A recent study suggests that humans aren't exempt from evolutionary pressures. Despite using culture and technology as ways of adapting to new environments, humans, like all other living things on Earth, undergo genetic changes as a response to conditions around them -- or in this case, favorable traits in their genes.
In other words, we're all still evolving.
Most discussion about our evolutionary history focuses on macroevolution, or changes occurring over long periods of time, including why our teeth are smaller when compared with our ancestors' and how our species may have interacted with Neanderthals.
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Instead, the study's authors provide an example of microevolution, or changes tracked in a few generations. The team, led by Canadian researchers, studied the small island town of Ile aux Coudres, located in the Gulf of Saint Lawrence in Quebec.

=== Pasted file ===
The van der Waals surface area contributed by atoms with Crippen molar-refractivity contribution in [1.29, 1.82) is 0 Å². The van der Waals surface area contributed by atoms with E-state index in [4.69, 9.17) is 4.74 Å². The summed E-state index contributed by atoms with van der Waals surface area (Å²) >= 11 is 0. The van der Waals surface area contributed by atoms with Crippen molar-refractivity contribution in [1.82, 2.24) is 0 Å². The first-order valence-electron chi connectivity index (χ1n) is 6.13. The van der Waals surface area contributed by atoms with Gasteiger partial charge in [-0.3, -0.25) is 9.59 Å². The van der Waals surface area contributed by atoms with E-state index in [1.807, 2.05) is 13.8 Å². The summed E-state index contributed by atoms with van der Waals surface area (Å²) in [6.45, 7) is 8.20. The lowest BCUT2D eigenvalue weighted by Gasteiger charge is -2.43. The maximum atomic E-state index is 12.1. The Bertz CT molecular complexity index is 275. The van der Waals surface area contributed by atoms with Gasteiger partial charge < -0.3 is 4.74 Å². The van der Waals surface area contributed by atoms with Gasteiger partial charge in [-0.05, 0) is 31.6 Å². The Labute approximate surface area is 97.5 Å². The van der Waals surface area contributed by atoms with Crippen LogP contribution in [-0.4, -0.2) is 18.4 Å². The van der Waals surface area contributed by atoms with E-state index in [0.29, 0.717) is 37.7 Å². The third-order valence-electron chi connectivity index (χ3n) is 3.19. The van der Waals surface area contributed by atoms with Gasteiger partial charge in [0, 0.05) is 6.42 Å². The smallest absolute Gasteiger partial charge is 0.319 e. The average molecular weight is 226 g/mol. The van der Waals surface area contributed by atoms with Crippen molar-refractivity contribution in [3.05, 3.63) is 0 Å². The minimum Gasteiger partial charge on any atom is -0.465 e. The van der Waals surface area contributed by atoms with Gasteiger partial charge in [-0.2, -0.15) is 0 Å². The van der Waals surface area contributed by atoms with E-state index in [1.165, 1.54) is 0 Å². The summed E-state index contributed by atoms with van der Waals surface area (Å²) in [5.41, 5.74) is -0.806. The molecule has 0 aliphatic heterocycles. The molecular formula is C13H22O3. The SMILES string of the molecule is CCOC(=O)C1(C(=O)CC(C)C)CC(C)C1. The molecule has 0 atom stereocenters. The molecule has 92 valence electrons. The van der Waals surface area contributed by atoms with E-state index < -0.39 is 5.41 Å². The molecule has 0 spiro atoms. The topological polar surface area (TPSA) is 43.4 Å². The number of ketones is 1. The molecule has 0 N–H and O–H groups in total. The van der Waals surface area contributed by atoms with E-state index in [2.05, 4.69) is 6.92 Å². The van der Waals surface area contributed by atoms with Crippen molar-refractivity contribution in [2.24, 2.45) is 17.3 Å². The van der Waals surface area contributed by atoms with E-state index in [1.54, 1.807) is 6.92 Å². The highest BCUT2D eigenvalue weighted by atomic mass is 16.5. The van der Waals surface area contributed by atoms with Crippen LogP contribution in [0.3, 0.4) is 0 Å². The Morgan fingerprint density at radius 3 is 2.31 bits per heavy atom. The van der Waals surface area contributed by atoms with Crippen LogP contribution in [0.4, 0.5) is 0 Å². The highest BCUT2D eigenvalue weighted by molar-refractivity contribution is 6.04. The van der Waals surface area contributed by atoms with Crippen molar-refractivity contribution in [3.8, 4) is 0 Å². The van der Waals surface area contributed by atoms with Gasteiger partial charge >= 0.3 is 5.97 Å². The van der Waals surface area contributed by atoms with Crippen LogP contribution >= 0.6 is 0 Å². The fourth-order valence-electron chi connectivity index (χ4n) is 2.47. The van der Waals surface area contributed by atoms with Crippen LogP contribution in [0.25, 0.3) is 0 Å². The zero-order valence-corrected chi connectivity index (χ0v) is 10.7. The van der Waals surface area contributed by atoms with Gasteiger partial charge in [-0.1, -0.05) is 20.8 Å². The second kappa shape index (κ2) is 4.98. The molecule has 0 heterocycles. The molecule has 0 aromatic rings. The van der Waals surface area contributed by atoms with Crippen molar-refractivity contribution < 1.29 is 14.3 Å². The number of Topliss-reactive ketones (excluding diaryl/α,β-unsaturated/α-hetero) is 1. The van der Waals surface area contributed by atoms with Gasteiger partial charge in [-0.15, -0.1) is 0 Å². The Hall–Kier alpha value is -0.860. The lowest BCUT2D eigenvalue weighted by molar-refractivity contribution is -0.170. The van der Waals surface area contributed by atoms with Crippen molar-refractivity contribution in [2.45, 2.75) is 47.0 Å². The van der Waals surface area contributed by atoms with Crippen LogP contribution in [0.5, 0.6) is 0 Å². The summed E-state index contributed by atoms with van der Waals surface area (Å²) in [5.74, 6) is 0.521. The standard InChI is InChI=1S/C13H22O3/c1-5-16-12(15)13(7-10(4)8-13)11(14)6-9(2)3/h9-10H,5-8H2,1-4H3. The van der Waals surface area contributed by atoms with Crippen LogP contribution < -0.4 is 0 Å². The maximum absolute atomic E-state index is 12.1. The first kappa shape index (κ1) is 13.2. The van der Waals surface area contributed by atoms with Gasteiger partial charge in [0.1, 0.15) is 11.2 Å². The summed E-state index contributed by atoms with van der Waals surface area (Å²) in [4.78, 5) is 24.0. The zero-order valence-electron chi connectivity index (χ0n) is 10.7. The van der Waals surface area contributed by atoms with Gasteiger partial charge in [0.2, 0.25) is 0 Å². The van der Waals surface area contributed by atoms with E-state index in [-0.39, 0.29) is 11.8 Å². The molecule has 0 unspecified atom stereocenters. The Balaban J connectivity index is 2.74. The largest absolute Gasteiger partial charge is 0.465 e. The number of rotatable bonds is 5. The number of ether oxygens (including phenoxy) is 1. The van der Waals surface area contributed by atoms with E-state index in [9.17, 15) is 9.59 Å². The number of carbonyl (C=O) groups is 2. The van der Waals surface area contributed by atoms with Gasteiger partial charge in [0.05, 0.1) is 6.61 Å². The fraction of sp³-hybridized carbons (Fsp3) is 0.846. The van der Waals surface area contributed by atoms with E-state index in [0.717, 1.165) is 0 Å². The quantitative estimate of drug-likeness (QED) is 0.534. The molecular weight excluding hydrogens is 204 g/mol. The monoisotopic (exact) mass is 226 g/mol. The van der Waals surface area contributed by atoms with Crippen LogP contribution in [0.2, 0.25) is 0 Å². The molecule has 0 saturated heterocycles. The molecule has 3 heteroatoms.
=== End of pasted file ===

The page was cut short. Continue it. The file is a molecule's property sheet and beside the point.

Researchers looked at church records from 1799 to 1940, which provided detailed accounts of marriages, births and deaths. Because the vast majority of families have remained on the island with few newcomers arriving, it was possible to build extensive family trees from the demographic data. The team studied the age at which women are capable of giving birth, a trait that's heritable between generations. Read More